Mitsubishi Outlander

Mitsubishi Outlander Review: “A truly serious car” by Naoto Shimazaki

The gasoline model I test drove was in red metallic, which is the same color of the Outlander on the front cover of the catalog. I didn’t hate the plain exterior of the previous generation, so my first impression of the new one was that it had a strong and impressive look.

In comparison, the changes made to the interior were very small. There were no changes made around the instrument panel, console, and switches. Meanwhile, the decorations on the steering wheel and the spokes were changed, but they have the same basic form. I thought that it would have been better if they had changed the shape of the instrument panel.

However, the all-new Outlander’s running performance is better than its predecessor. The PHEV is more popular than the gasoline version of the Outlander, but the latter’s running performance has also been improved. The soft feel of the dampers, the smooth and solid ride, and the quality ride performance are evocative of the reliable second-generation Pajero. Or possibly, the second-generation Diamante. Somehow, it had that sense of security and enduring disposition of nostalgic Mitsubishi cars.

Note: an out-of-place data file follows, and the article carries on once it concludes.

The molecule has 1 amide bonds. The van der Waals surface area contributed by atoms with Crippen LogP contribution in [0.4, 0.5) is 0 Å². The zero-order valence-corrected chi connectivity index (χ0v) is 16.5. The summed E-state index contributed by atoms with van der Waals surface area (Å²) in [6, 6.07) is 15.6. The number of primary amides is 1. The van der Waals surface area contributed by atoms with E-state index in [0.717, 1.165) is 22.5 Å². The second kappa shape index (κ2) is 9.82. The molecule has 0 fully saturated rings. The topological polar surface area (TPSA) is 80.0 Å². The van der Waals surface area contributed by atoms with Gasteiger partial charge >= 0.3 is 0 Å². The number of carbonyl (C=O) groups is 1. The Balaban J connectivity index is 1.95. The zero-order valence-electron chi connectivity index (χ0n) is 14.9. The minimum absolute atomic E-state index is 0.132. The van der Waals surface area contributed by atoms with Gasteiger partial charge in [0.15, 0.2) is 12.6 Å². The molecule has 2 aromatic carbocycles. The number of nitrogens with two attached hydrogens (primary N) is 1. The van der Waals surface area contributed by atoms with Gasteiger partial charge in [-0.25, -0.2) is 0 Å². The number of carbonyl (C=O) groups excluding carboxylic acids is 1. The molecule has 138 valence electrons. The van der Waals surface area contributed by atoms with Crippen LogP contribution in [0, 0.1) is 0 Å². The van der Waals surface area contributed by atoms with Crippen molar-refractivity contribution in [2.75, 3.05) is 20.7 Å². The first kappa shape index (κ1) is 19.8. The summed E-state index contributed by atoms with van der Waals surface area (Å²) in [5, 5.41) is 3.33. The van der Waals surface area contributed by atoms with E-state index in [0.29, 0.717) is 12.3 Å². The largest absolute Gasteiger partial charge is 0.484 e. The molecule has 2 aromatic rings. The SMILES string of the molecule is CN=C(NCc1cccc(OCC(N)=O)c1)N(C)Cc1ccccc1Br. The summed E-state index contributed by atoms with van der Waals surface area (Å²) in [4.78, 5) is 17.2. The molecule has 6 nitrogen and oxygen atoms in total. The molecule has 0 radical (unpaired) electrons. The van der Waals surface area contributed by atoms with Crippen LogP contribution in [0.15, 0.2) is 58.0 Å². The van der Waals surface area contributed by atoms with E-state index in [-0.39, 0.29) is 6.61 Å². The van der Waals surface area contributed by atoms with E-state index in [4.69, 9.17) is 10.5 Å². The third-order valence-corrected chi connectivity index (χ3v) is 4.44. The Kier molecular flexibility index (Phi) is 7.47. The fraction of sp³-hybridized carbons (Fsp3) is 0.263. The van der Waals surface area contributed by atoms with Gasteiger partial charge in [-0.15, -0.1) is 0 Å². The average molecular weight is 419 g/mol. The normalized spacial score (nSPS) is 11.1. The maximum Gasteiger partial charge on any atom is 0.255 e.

The 2.4-liter engine (169ps/22.4kgf·m) offers a smooth and relaxed performance. The throttle response is sufficiently quick, realizing a drive without stress.

From a customer’s perspective, it is a serious car, so I feel like I want to encourage it. It has excellent running performance, and offers good interior and exterior designs that will make you feel something.

â–  Five Star Rating
Packaging: ★★★★★
Interior/ Interior Comfort: ★★★★
Power Source: ★★★★★
Foot Work: ★★★★★
Recommendation: ★★★★

Naoto Shimazaki | Automotive Journalist (AJAJ Member)

Born in Tokyo in 1958.He worked at an editing and publishing company for nine years after graduating from university.In 1991, he began working freelance after working as a writer, editor, and photographer for magazines and independent publications. Since then, he has continued to expand his activities as a writer for magazines and the web. He approaches cars and journalism from the viewpoint of an everyday user.

(Translated by Katherine N. Bantiles)